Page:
Gibbard, who must have either had one too many Red Bulls or been channeling Jeff Goldblum, bounced all around the stage and kept his entire body constantly moving, occasionally pulling away from the mic too soon and losing the ends of his lines. But his energy was palpable.
After a few songs, Gibbard addressed the crowd, acknowledging that playing to a half-empty arena felt a little strange. He brushed it off by saying, “Nashville, we are in an arena. This is rock music. This is arena rock.”
Following that statement, the band broke into “Your Bruise,” their first single, which they released nearly 14 years ago. For the almost 30-somethings among the crowd, this was a rare treat. Not to disappoint newer fans, however, the band followed that up with a performance of “You Are A Tourist,” from their latest album, Codes and Keys.
Gibbard dove into his emotions and fleshed them out, leaning on the episodic vignette style, so rare in pop rock, that has made Death Cab popular. With “Grapevine Fires,” they took the tempo down a few notches and highlighted the tale of a wildfire on the West Coast while digital rain fell in the background. The song showed how resonating Gibbard's voice can be, and he really shone when backed with a simple rock recipe, a slower pace and a soulful story to tell.
A crowd favorite by far, the entire arena sung along to “I Will Follow You Into the Dark,” showing their appreciation with a smattering of lighters and hundreds of recording cell phone screens. The band dedicated the song to their friends and openers, Frightened Rabbit, drawing a sing-along from the crowd.
Gibbard toyed with the audience a little bit, making them wait for the final chorus by coming back to the mic and just humming the melody instead of singing the words. But he finally gave them what they wanted, and the subsequent applause was thunderous.
At the end of the last song, Gibbard pulled an Owl City-style switch to drums, where he and drummer Jason McGerr had a knockdown, drag out duel, and everyone came out a winner. But even after a set that showcased most of the bands’ entire catalogue, the energetic half of the crowd was not satisfied and screamed until the guys made their way back to the stage. Only then did everyone get on their feet.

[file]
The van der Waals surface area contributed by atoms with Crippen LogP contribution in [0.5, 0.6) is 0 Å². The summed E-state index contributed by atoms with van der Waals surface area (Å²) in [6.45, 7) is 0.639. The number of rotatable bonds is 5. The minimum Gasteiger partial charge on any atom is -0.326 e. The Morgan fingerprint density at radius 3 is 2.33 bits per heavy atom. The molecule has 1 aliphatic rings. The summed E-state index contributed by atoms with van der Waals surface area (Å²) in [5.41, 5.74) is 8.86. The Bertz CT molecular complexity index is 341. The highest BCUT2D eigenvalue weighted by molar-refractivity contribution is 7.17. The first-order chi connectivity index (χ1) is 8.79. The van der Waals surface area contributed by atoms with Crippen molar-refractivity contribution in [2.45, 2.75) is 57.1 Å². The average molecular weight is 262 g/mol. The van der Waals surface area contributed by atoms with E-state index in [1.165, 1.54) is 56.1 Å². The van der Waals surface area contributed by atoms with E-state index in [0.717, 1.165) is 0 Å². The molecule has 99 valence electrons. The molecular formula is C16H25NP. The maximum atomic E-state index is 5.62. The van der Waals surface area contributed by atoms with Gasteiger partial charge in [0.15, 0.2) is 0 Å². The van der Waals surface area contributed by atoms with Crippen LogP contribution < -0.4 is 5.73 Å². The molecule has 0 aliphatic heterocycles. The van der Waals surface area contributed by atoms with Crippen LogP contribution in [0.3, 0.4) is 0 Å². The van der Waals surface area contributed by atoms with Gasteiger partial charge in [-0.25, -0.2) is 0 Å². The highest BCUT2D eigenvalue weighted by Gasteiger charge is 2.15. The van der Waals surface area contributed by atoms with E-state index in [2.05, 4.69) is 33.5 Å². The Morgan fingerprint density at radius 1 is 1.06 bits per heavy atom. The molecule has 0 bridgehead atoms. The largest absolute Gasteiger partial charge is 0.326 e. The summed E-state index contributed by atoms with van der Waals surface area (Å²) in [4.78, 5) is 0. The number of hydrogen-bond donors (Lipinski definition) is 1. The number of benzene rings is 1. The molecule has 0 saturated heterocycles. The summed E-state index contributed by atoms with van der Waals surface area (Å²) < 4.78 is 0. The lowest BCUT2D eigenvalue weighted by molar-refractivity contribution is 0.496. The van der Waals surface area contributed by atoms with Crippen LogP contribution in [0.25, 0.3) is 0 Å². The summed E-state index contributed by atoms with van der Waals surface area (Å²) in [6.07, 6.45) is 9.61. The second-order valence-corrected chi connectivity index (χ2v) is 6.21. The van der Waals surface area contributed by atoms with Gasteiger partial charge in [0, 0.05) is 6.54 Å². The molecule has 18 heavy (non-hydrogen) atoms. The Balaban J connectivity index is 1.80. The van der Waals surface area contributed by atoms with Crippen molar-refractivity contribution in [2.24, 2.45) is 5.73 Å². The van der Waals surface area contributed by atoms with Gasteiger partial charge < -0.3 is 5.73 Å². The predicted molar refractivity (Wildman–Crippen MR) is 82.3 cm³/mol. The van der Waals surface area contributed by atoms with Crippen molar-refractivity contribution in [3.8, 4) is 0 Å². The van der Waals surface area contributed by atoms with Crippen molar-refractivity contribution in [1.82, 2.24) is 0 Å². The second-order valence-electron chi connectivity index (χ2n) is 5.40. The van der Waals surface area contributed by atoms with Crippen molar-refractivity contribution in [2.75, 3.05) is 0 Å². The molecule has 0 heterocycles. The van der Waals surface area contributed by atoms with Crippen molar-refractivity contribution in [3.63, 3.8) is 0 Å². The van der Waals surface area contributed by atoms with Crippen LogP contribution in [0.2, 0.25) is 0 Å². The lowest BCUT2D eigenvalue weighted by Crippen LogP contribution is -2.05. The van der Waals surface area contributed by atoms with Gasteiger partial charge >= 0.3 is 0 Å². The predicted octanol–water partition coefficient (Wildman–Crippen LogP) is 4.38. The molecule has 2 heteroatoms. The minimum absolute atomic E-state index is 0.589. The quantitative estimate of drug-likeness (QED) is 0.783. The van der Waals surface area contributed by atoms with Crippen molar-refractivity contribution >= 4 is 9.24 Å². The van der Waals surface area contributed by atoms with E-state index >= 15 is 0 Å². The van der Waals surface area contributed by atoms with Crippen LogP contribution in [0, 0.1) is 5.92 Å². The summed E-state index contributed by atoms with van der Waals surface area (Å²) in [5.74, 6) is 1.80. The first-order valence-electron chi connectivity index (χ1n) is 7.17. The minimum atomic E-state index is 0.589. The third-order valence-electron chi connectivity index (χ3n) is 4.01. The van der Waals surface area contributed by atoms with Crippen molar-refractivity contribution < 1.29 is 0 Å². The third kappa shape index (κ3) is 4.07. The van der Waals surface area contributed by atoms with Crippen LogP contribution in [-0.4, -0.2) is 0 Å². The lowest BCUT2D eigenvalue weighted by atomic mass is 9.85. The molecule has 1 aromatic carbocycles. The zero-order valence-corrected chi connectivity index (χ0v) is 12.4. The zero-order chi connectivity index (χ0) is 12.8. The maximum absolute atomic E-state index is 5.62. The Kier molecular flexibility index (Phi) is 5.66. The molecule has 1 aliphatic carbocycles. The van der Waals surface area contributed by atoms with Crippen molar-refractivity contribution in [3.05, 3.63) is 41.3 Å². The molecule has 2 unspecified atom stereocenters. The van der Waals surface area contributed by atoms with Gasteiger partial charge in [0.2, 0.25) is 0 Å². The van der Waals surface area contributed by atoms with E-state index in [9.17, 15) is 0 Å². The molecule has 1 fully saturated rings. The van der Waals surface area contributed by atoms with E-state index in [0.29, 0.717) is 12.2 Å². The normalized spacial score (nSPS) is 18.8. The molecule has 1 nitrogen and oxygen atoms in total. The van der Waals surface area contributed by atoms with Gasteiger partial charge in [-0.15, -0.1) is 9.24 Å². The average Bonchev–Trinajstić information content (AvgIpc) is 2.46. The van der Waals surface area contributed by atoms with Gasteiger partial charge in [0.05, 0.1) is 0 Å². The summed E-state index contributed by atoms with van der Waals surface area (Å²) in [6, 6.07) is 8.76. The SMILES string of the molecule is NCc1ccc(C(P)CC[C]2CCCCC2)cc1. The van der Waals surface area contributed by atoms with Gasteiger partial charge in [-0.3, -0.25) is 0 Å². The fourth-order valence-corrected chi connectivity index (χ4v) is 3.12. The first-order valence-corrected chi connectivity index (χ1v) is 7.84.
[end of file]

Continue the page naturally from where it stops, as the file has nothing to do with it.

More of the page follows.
Called back to duty and hungry after nearly two hours of bounding around, Gibbard optimistically called up to the suite level and asked that someone kindly pass down some nachos, preferably with olives and jalapeños. And though a screaming group of girls waved their lighted cell phones in acknowledgement, the food never made its way down.
The encore ended on a beautiful note, slowly and with Gibbard on keys, and Death Cab sent the crowd back into the night sated on a meal of solid pop rock and elaborate storytelling that had lasted for three hours. The encore included “Title and Registration” and a reinvention of the rock-waltz “Styrofoam Plates.” As the band closed out with “Transatlanticism,” the crowd shouted thanks and whistled with approval.
For a band that has been gaining followers for more than a decade – and has managed to uphold an artistic reputation in the indie arena – Death Cab didn’t leave fans disappointed. Combining seasoned favorites like “What Sarah Said,” “Cath...” and a seven-minute rendition of “We Looked Like Giants” (during which Gibbard took to a second set of drums to drive home the percussion-heavy mix), Death Cab managed to appease everyone’s musical palate.
View additional Brite photos here.